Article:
There are words… then there are words with a story… and finally there are words with a lot of stories trailing them. Cocktail is one word that has no limit to the stories that can be connected to it. Who wouldn’t want to be a part the history of a word that most of humanity loves.
A cock’s tail is obviously in the centre of a lot of these tales. It is believed that a rooster’s tail was used frequently to garnish a Colonial drink. There is one reference that points out to the leftovers in casks of ale being mixed and sold at a lower price. This came to be called cock-tailing and sold cheap as it was said to be a ‘beverage of questionable integrity’.
This word could easily have been derived from coquetal, which in French is an egg-cup. It is said that one ‘Antoine Amedie Peychaud of New Orleans mixed his Peychaud bitters into a stomach remedy served in a coquetel. Not all of Peychaud’s customers could pronounce the word and it became known as cocktail.’ (Reference from an article on the internet)
The most interesting story though, is one that ‘Bartender’ published in 1936. It wrote of English sailors reporting that their drinks in Mexico were stirred with a Cola de Gallo or a cock’s tail which was actually a long root and just happened to look like the bird’s tail. And the moment I read this story, I said to myself, ‘Now here is one story that beats all the other references and derivations hollow!’
An article in Telegraph says that ‘America stakes its claim to the cocktail’s surge in popularity in part through the work of Jerry Thomas, a Connecticut native who in 1862 wrote the first book to contain a section of cocktail recipes.’ The article goes on to point out that this American ‘actually worked in London prior to penning this pioneering tome.’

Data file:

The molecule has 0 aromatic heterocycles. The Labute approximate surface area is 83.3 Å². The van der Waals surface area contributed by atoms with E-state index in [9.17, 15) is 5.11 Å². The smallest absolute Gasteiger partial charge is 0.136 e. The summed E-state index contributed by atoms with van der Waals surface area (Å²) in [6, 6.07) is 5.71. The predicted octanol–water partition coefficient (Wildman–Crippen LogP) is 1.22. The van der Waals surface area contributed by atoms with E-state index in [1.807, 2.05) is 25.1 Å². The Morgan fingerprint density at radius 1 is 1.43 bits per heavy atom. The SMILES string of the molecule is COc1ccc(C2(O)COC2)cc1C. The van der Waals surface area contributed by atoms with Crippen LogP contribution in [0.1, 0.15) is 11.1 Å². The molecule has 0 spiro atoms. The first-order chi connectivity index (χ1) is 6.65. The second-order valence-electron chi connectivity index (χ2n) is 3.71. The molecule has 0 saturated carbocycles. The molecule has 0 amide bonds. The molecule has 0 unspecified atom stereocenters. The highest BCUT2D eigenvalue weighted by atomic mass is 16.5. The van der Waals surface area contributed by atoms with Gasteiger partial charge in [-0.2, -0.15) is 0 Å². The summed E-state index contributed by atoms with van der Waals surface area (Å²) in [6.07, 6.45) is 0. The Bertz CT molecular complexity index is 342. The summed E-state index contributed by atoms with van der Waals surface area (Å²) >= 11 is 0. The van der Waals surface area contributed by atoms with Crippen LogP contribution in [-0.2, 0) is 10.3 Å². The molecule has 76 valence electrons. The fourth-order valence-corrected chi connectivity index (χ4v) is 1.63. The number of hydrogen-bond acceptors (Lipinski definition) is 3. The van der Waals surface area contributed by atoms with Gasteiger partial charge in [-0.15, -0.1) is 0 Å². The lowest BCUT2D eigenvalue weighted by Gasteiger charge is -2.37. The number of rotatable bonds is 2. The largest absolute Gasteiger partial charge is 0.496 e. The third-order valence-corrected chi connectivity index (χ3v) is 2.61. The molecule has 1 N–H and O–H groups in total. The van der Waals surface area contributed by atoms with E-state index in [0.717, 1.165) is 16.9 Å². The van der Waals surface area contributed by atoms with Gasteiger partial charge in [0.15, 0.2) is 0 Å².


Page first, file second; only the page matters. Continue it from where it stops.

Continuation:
The battle for ‘cocktails’ is a long one and I wouldn’t be surprised if someone else came up with another story yet again… but most people do agree that a cocktail is ‘a stimulating liquor, composed of spirits of any kind, sugar, water and bitters’ and so whatever directions the dictionaries may opt to go in, this mixture remains ready to get re-invented every day.
Yes, the one-word definition for a cocktail that I have is: Reinvention. Well, some may choose ‘restructured’ or ‘redone’ or simply ‘discovered’. But then a cocktail isn’t just a random coming together of diverse ingredients of which one happens to be an alcohol… it is done with a lot of deliberation and the final taste emerges after a lot of serious experimentation.
A cursory search on the net will also reveal that Black Dog whiskies have been having a rather successful run with being the main protagonist of a lot of interesting cocktails. So we have Long Gone, Black watch, Whisky Sangaree, Black Shrub, Algoquin, and Blinder in the list of those where Black Dog Scotch Whisky finds itself being poured. Then there are other fanciful names like Banana cow, Lady Scarlett, Grasshopper, fallen Angel, and Miami Vice that might just be waiting for someone to add 40 to 60 ml of Black Dog to make it do a Tango on the taste buds!
Let me now give you an example of Tartan Breeze, a cocktail recipe that I found on the Live In Style webpage: It asked me to mix 1 ½ part of Black Dog Centenary Scotch Whisky, ½ part apricot brandy, 1 part orange juice, and a dash of Angostura bitters. Add ice cubes and shake the mixture. The recipe finally asks you to to strain into a large cocktail glass and serve with ice.
Well, most of cocktailing has a bit of intuitive love for creating a mix that enhances taste and flavours… and it isn’t difficult. Remember, there is a mixologist slumbering inside each of us!
Disclaimer: The content of this post is meant only for people above the age of 25.
13 May 2014